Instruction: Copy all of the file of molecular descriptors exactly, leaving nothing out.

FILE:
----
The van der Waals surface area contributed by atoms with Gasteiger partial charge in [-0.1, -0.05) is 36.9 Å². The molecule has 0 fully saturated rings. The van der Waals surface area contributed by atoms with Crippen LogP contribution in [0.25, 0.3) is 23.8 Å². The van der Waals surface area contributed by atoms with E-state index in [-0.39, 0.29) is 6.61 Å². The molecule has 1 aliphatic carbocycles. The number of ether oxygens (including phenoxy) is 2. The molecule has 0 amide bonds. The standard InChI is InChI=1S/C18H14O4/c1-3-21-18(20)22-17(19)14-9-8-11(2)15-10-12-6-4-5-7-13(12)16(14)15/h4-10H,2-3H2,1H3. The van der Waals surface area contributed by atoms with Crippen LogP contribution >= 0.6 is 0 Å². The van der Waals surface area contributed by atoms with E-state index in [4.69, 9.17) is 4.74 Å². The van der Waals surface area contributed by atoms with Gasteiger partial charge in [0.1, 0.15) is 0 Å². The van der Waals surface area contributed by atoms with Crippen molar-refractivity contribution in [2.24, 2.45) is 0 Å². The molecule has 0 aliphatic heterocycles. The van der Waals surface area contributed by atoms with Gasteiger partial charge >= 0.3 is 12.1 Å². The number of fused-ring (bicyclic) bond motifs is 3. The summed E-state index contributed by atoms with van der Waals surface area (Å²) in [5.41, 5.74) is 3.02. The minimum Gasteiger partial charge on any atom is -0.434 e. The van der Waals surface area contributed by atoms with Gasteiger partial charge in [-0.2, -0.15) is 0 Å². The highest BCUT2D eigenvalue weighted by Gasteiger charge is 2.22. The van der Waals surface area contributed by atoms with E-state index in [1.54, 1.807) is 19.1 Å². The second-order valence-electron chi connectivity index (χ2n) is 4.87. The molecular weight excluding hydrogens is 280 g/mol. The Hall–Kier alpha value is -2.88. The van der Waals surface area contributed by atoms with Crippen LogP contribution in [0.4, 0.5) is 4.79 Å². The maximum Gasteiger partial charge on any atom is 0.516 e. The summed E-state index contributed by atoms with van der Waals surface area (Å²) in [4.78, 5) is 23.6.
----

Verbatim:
The van der Waals surface area contributed by atoms with Gasteiger partial charge in [-0.1, -0.05) is 36.9 Å². The molecule has 0 fully saturated rings. The van der Waals surface area contributed by atoms with Crippen LogP contribution in [0.25, 0.3) is 23.8 Å². The van der Waals surface area contributed by atoms with E-state index in [-0.39, 0.29) is 6.61 Å². The molecule has 1 aliphatic carbocycles. The number of ether oxygens (including phenoxy) is 2. The molecule has 0 amide bonds. The standard InChI is InChI=1S/C18H14O4/c1-3-21-18(20)22-17(19)14-9-8-11(2)15-10-12-6-4-5-7-13(12)16(14)15/h4-10H,2-3H2,1H3. The van der Waals surface area contributed by atoms with Crippen LogP contribution >= 0.6 is 0 Å². The van der Waals surface area contributed by atoms with E-state index in [4.69, 9.17) is 4.74 Å². The van der Waals surface area contributed by atoms with Gasteiger partial charge in [0.1, 0.15) is 0 Å². The van der Waals surface area contributed by atoms with Crippen molar-refractivity contribution in [2.24, 2.45) is 0 Å². The molecule has 0 aliphatic heterocycles. The van der Waals surface area contributed by atoms with Gasteiger partial charge >= 0.3 is 12.1 Å². The number of fused-ring (bicyclic) bond motifs is 3. The summed E-state index contributed by atoms with van der Waals surface area (Å²) in [5.41, 5.74) is 3.02. The minimum Gasteiger partial charge on any atom is -0.434 e. The van der Waals surface area contributed by atoms with Gasteiger partial charge in [-0.2, -0.15) is 0 Å². The highest BCUT2D eigenvalue weighted by Gasteiger charge is 2.22. The van der Waals surface area contributed by atoms with E-state index in [1.54, 1.807) is 19.1 Å². The second-order valence-electron chi connectivity index (χ2n) is 4.87. The molecular weight excluding hydrogens is 280 g/mol. The Hall–Kier alpha value is -2.88. The van der Waals surface area contributed by atoms with Crippen LogP contribution in [0.4, 0.5) is 4.79 Å². The maximum Gasteiger partial charge on any atom is 0.516 e. The summed E-state index contributed by atoms with van der Waals surface area (Å²) in [4.78, 5) is 23.6.